Still in a research theme centered on meiotic recombination, I am participating in the reflection on a work package for a second ANR project (CO-PATT), also funded from 2021, led by Éric Espagne (I2BC, Orsay). As part of this project, we will carry out a suppressor screen in yeast to detect interference-restoring genes in mutants of the slx5 gene which reduces interference between crossing-overs.
Molecular biology projects
Estimation of the frequencies of different varieties of wheat, after sowing then harvesting in mixture
First, as part of the theme of participatory design of varietal mixtures of the Diversity, Evolution and Adaptation of Populations (DEAP) team, my objective is to estimate the frequency of different wheat varieties, after sowing then harvesting in mixture. We have chosen to design a method combining two existing molecular biology techniques: real-time quantitative PCR and competitive allele-specific PCR (KASP). I developed an R script allowing to model the data produced in order to extract certain parameters such as the efficiency of the reaction, the level of fluorescence at the plateau or the Ct, this from the raw data of fluorescence during the cycles of amplification. My work thus makes it possible to exploit the data and to estimate the frequencies of each variety from two of the proxies extracted from the amplification curve in real time (level of fluorescence at the plateau and Ct). The results, carried out on a range of binary mixtures of wheat leaf DNA in varying proportions, show that we are able to estimate these frequencies with 5% uncertainty. The objectives set are to experimentally improve the precision of the estimate and then to validate a panel of molecular markers that can be used at higher throughput.
In the short term, this work will make it possible to know the proportions of wheat genotypes present in mixtures in the plot from DNA samples from flour mixtures. It will then be possible to study the evolution of the proportions of different genotypes in a mixture over the generations. This is the case of experimental devices where the harvest is used to sow the following year. Finally, in the case of agricultural practices where a new mixture of grains is prepared each year, this work will make it possible to study which factors (inputs, parasites, abiotic stress) can influence the competing crop of several genotypes.
Genotype verification before de novo sequencing
Secondly, as part of a project aiming to study how structural variations of the genome (transposable elements, gene duplications) can modulate the transcriptome, I genotyped maize lines by microsatellites to verify their identity before their sequencing of new. For this project, I led by adapting the existing technical protocols, ensured the reliability of the results (double reading system), formatted and then transmitted the results to the researchers involved during an end-of-project meeting.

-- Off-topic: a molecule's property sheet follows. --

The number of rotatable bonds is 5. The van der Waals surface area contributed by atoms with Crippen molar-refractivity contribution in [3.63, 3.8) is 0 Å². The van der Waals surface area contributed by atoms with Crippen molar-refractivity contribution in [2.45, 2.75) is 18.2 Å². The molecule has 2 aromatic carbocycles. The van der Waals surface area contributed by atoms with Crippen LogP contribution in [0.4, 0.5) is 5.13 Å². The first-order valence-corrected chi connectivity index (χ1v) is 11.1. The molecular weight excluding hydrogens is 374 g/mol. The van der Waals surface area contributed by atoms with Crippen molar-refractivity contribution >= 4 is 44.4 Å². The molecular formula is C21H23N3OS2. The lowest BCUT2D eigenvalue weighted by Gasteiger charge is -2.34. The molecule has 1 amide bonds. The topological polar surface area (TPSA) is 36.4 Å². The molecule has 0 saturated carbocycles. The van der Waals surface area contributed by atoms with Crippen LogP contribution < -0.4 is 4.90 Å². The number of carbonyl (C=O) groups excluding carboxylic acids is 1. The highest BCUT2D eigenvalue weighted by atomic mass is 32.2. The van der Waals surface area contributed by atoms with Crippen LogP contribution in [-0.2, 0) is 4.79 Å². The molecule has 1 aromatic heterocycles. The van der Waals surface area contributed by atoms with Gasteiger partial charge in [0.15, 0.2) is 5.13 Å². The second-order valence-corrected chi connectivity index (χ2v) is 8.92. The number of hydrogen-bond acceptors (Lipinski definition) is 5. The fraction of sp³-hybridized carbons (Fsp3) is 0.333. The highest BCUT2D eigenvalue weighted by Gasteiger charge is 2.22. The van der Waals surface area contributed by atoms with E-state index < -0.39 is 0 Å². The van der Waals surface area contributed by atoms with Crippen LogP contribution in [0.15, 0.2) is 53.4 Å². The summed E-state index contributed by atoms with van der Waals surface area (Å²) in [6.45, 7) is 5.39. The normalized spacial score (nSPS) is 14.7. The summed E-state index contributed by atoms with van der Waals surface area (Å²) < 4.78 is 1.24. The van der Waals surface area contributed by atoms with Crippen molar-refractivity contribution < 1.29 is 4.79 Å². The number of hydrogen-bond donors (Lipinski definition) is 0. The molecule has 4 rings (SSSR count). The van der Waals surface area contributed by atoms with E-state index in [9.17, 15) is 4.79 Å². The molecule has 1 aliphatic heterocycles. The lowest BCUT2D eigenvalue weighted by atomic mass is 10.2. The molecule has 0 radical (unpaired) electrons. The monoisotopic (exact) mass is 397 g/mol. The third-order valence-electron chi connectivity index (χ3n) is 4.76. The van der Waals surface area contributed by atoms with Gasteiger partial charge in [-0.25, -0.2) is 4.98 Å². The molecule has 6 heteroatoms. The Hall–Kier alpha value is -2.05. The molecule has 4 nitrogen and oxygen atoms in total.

Development of microsatellite markers in the hoary apple aphid
Finally, thirdly, within the framework of a project aimed at studying the adaptive coevolution between a parasite (ash aphid) and a host subject to domestication (apple tree), my objective was to be able to identify different genotypes of aphids and to verify their mode of reproduction in a culture chamber. To carry out this project, in consultation with the head of the ACEP team, Mr. Falque, we made the choice of the technique, the markers to be used and their number (dimensioning of the experiment according to the questions asked ), this during a meeting at the start of the project with the doctoral student involved. I then produced the first data (genotyping of ash aphids on 8 microsatellites), analyzed and formatted the results.
Bioinformatics and statistical analysis of omics data
Currently, as part of one of the tasks of the “Itemaize” project which aims to study the target traits of selection for flowering date in maize, I am analysing RNAseq data from two maize genotypes. These two genotypes are the result of a divergent selection experiment on the precocity of flowering, an experiment carried out for more than 20 years in the unit. Each year, plants are selected on the basis of their flowering date, to form the next generation. My objective is to study the level of gene expression in the meristems of plants of these two genotypes (early – late), collected at generation 18 and at different stages of development. Thus, it is possible to detect genes differentially expressed between early and late genotypes, between developmental stages, and to study the interactions between these two factors. The genes detected are potentially involved in floral transition, a character of major agronomic interest in the context of climate change. Further downstream, the study of the response to selection during this experiment and of the different evolutionary paths followed will inform us about the evolutionary processes involved in the context of adaptation to a new environment.